Flying Logic 1.0.3 has been released, and includes both bug fixes (most notably compatibility with Mac OS X 10.5 “Leopard”) and also a number of new features including printing, live text search, and exporting JPEG and PNG at user-specified resolutions.
For a complete list of bug fixes and new features, check out the Version History page.
I have added a glossary of important Flying Logic terminology to the Flying Logic Wiki, and many of the definitions are illustrated. Feel free to add your own refinements and contributions, or ask questions about the definitions in their discussion pages.
Don’t forget that an enormous amount of useful information is also in the Flying Logic User’s Guide and Thinking with Flying Logic.
A user wrote and asked:
I’m evaluating Flying Logic Pro on a Mac. I found that an edge with a negate or complement operator in it can’t easily have the operator removed. Selecting the operator and hitting Delete removes the operator and the edges connected to it. It should just remove the operator and unify the input and output edges. This should happen for any operator with one input edge and one output edge. I also think it should happen when an entity with one input and one output is deleted.
Part of the problem here is that when an edge is deleted, large-scale rearrangement may occur on the graph, making the previous state obscure to the user. I expect that it would be common to remove unary operators and want the connection to remain.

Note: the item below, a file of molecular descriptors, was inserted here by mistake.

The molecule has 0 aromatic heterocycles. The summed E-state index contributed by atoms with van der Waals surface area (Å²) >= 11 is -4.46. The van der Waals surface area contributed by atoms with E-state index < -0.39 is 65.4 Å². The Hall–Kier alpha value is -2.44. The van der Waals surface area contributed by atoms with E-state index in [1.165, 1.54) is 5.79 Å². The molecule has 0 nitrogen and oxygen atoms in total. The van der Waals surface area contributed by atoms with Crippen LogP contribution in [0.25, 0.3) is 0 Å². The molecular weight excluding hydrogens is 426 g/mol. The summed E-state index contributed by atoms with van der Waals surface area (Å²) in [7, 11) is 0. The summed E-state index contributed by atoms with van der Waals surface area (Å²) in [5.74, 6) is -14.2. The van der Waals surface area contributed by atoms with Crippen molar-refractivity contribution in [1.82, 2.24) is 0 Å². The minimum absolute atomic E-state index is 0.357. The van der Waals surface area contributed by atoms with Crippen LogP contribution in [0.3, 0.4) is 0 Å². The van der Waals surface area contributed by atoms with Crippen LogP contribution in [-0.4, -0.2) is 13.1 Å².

The situation described is like this:
If the junctor or either of the two edges is selected and then deleted, the two entities will end up unconnected. This is because edges must always be connected at both ends, and junctors must always have at least one incoming edge and one outgoing edge.
It turns out there is a very easy way to remove the junctor and keep the entities connected. To do this, we use the “redirect” gesture, which is used to redirect the head or tail of an edge to a different entity or junctor. Redirect is initiated by clicking and dragging right at the end of an edge, and is signified by a special arrow with a circular head.
By redirecting the head of the arrow before the junctor to the entity after the junctor…
The junctor and the second arrow are removed, while the redirected arrow remains.
You could just as easily redirect the tail of the second edge to the leftmost entity. Since edges can have different annotations or weights, this method gives you choice over which edge will remain after the junctor is removed.